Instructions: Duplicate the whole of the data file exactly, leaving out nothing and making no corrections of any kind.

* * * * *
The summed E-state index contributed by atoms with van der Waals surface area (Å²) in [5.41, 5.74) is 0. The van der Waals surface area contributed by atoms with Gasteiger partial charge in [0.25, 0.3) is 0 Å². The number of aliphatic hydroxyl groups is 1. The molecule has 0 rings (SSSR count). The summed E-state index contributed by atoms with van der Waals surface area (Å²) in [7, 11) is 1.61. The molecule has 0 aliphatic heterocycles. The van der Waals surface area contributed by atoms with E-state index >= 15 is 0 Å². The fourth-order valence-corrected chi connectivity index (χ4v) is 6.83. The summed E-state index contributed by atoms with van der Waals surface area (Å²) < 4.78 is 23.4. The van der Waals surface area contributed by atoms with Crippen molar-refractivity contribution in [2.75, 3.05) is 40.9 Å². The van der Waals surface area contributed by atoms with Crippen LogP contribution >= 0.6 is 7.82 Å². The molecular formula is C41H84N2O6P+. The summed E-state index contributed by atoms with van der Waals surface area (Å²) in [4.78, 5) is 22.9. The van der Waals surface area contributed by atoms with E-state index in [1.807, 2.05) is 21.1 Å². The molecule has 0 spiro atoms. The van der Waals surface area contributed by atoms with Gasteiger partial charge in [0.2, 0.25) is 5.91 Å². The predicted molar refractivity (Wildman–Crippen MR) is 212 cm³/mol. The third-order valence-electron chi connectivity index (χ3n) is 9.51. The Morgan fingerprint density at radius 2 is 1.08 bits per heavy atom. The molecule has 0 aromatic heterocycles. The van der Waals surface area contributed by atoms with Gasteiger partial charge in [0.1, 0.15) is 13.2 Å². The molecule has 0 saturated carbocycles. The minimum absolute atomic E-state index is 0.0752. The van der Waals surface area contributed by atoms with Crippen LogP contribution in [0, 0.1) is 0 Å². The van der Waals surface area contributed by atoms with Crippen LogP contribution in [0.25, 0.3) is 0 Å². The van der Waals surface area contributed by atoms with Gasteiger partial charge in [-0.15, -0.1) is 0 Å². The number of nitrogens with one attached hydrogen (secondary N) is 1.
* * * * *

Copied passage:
The summed E-state index contributed by atoms with van der Waals surface area (Å²) in [5.41, 5.74) is 0. The van der Waals surface area contributed by atoms with Gasteiger partial charge in [0.25, 0.3) is 0 Å². The number of aliphatic hydroxyl groups is 1. The molecule has 0 rings (SSSR count). The summed E-state index contributed by atoms with van der Waals surface area (Å²) in [7, 11) is 1.61. The molecule has 0 aliphatic heterocycles. The van der Waals surface area contributed by atoms with E-state index >= 15 is 0 Å². The fourth-order valence-corrected chi connectivity index (χ4v) is 6.83. The summed E-state index contributed by atoms with van der Waals surface area (Å²) < 4.78 is 23.4. The van der Waals surface area contributed by atoms with Crippen molar-refractivity contribution in [2.75, 3.05) is 40.9 Å². The van der Waals surface area contributed by atoms with Crippen LogP contribution >= 0.6 is 7.82 Å². The molecular formula is C41H84N2O6P+. The summed E-state index contributed by atoms with van der Waals surface area (Å²) in [4.78, 5) is 22.9. The van der Waals surface area contributed by atoms with E-state index in [1.807, 2.05) is 21.1 Å². The molecule has 0 spiro atoms. The van der Waals surface area contributed by atoms with Gasteiger partial charge in [0.2, 0.25) is 5.91 Å². The predicted molar refractivity (Wildman–Crippen MR) is 212 cm³/mol. The third-order valence-electron chi connectivity index (χ3n) is 9.51. The Morgan fingerprint density at radius 2 is 1.08 bits per heavy atom. The molecule has 0 aromatic heterocycles. The van der Waals surface area contributed by atoms with Gasteiger partial charge in [0.1, 0.15) is 13.2 Å². The molecule has 0 saturated carbocycles. The minimum absolute atomic E-state index is 0.0752. The van der Waals surface area contributed by atoms with Crippen LogP contribution in [0, 0.1) is 0 Å². The van der Waals surface area contributed by atoms with Crippen LogP contribution in [0.25, 0.3) is 0 Å². The van der Waals surface area contributed by atoms with Gasteiger partial charge in [-0.15, -0.1) is 0 Å². The number of nitrogens with one attached hydrogen (secondary N) is 1.